He was a young person with ambition and drive, and just six years later he had his first business on Hercules Street in city centre Belfast before moving his company to a larger site at York Street in the north of the city. By the 1870s, he was crossing the Atlantic annually to purchase tobacco leaf.
The company moved to Ballymena in 1941 after major damage was caused by the Luftwaffe to its huge York Street plant during the Belfast Blitz in the second World War.
Although there was a big age difference, it is just possible that Gallaher met P J Carroll, the founder of his main Irish competitor. The Dundalk manufacturer was 37 years older than Gallaher, setting up his business in 1824 when he was aged 23.
If they didn’t meet it’s likely that Gallaher encountered Carroll’s son Victor Stannus Carroll, who was also successful in expanding the company.
Other brands associated with Gallaher were cigarettes such as Senior Service, Gallaher’s Blue and Mayfair, Condor pipe tobacco, Amber Leaf roll-your-own tobacco and Hamlet cigars.
Aside from Carrolls Number 1, Major and Mick McQuaid pipe tobacco, Carrolls’ other best-known product was Sweet Afton, a non-filter cigarette, with the Robbie Burns lines on the yellow pack.
But the sector has been consolidating since the turn of the last century and the two major Irish players were unable to turn back that tide. Carrolls was taken over in 1990 by Rothmans which, in turn, was swept up by British American Tobacco.
BAT, Carrolls’ current owner is one of the big four in the modern tobacco business. Japan Tobacco is another, along with Philip Morris (now called Altria) and Imperial Tobacco.
In 2002, Carrolls’ Dundalk site was sold to the Department of Education, with the company maintaining a small section of the factory before finally ceasing all operations in 2008.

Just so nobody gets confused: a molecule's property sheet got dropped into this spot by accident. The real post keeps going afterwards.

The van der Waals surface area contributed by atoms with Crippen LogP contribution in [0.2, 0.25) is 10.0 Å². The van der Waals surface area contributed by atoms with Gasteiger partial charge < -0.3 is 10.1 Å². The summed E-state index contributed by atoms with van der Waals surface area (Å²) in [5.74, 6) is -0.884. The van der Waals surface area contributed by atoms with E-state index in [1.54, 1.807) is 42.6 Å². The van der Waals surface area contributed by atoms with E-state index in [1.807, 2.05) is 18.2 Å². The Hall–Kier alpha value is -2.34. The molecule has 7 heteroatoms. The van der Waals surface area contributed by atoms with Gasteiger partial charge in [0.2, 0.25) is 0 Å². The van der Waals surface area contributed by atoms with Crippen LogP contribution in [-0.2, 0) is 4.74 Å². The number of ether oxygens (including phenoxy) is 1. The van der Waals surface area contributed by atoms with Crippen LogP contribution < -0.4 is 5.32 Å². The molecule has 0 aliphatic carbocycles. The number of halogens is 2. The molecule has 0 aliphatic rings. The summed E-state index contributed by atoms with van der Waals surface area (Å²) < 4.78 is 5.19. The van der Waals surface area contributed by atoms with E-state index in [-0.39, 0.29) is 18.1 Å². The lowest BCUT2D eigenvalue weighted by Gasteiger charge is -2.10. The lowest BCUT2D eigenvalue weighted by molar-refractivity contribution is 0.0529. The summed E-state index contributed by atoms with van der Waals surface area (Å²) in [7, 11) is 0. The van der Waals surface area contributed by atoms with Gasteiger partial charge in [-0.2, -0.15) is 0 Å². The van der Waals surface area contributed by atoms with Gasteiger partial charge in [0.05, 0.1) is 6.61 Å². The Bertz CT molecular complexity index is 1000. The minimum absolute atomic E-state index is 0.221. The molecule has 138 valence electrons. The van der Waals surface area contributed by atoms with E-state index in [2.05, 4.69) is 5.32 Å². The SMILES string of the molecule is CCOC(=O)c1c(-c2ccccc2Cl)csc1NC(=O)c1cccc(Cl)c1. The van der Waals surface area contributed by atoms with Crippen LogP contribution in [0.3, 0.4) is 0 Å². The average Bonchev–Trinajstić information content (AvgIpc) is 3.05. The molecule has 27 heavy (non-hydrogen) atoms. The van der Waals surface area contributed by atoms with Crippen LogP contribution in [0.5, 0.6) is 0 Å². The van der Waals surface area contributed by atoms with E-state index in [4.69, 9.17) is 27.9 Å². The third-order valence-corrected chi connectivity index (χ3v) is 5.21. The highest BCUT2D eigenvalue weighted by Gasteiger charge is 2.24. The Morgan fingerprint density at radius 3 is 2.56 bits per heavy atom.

Such a fate may now be in store for JTI Gallaher in Ballymena. In its statement on Tuesday, the company refers to pressures such as the “economic environment, excise tax pressure coupled with illegal trade” that “could lead to the closure of some of its manufacturing sites”.
That “could lead” indicates the possibility of a stay of execution, although the stronger fear and, indeed, expectation is that Ballymena will shut down. The matter will be decided in the next three months.
Significant factorDiane DoddsJim Nicholson
Parts of the directive demands that tobacco companies use larger packet sizes for cigarettes and roll-your-own tobacco.
According to Paisley, this would have required a “multi-million pound” refit in Ballymena, which made it easier for JTI Gallaher to take the option of cheaper labour in Poland and Romania.
Anderson retorted that the same directive would apply in Romania and Poland, as both countries are also in the EU, and therefore his argument didn’t stand up.
Paisley countered that, without the expense of the necessary refit, Gallaher might have been more inclined to stay put in Ballymena.
That argument went around in circles this week. A JTI Gallaher spokesman sided with Paisley’s interpretation of the matter, saying that the directive – and the consequent changing of the methods of production in Ballymena that it would have required – was a “very significant factor” in Japan Tobacco issuing its threat of closure.
Short of Northern Ireland earning an EU derogation from the directive in the next three months, or an increasingly Eurosceptic British government ignoring it, it seems it’s the end of Gallahers in Ireland after 157 years.
Thomas Gallaher and P J Carroll would have been saddened and utterly baffled by it all.